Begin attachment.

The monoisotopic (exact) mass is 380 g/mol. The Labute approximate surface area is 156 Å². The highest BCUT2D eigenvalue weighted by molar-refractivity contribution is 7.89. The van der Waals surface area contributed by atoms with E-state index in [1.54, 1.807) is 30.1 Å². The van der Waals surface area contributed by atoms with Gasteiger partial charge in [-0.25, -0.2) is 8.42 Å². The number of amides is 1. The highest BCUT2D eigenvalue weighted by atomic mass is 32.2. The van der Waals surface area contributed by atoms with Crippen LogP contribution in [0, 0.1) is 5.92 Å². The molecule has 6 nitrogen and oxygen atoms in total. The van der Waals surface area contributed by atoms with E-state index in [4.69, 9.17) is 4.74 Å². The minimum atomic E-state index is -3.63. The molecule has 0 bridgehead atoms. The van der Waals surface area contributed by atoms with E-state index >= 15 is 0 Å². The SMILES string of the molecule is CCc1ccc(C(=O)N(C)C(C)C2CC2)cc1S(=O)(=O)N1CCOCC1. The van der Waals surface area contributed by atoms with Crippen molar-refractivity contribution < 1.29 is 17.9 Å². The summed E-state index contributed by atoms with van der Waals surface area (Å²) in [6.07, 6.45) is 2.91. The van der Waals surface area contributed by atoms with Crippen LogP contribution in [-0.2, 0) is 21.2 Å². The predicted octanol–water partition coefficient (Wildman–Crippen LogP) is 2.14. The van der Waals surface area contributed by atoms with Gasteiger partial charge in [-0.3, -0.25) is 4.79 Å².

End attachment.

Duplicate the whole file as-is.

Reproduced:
The monoisotopic (exact) mass is 380 g/mol. The Labute approximate surface area is 156 Å². The highest BCUT2D eigenvalue weighted by molar-refractivity contribution is 7.89. The van der Waals surface area contributed by atoms with E-state index in [1.54, 1.807) is 30.1 Å². The van der Waals surface area contributed by atoms with Gasteiger partial charge in [-0.25, -0.2) is 8.42 Å². The number of amides is 1. The highest BCUT2D eigenvalue weighted by atomic mass is 32.2. The van der Waals surface area contributed by atoms with Crippen LogP contribution in [0, 0.1) is 5.92 Å². The molecule has 6 nitrogen and oxygen atoms in total. The van der Waals surface area contributed by atoms with E-state index in [4.69, 9.17) is 4.74 Å². The minimum atomic E-state index is -3.63. The molecule has 0 bridgehead atoms. The van der Waals surface area contributed by atoms with E-state index >= 15 is 0 Å². The SMILES string of the molecule is CCc1ccc(C(=O)N(C)C(C)C2CC2)cc1S(=O)(=O)N1CCOCC1. The van der Waals surface area contributed by atoms with Crippen molar-refractivity contribution < 1.29 is 17.9 Å². The summed E-state index contributed by atoms with van der Waals surface area (Å²) in [6.07, 6.45) is 2.91. The van der Waals surface area contributed by atoms with Crippen LogP contribution in [-0.2, 0) is 21.2 Å². The predicted octanol–water partition coefficient (Wildman–Crippen LogP) is 2.14. The van der Waals surface area contributed by atoms with Gasteiger partial charge in [-0.3, -0.25) is 4.79 Å².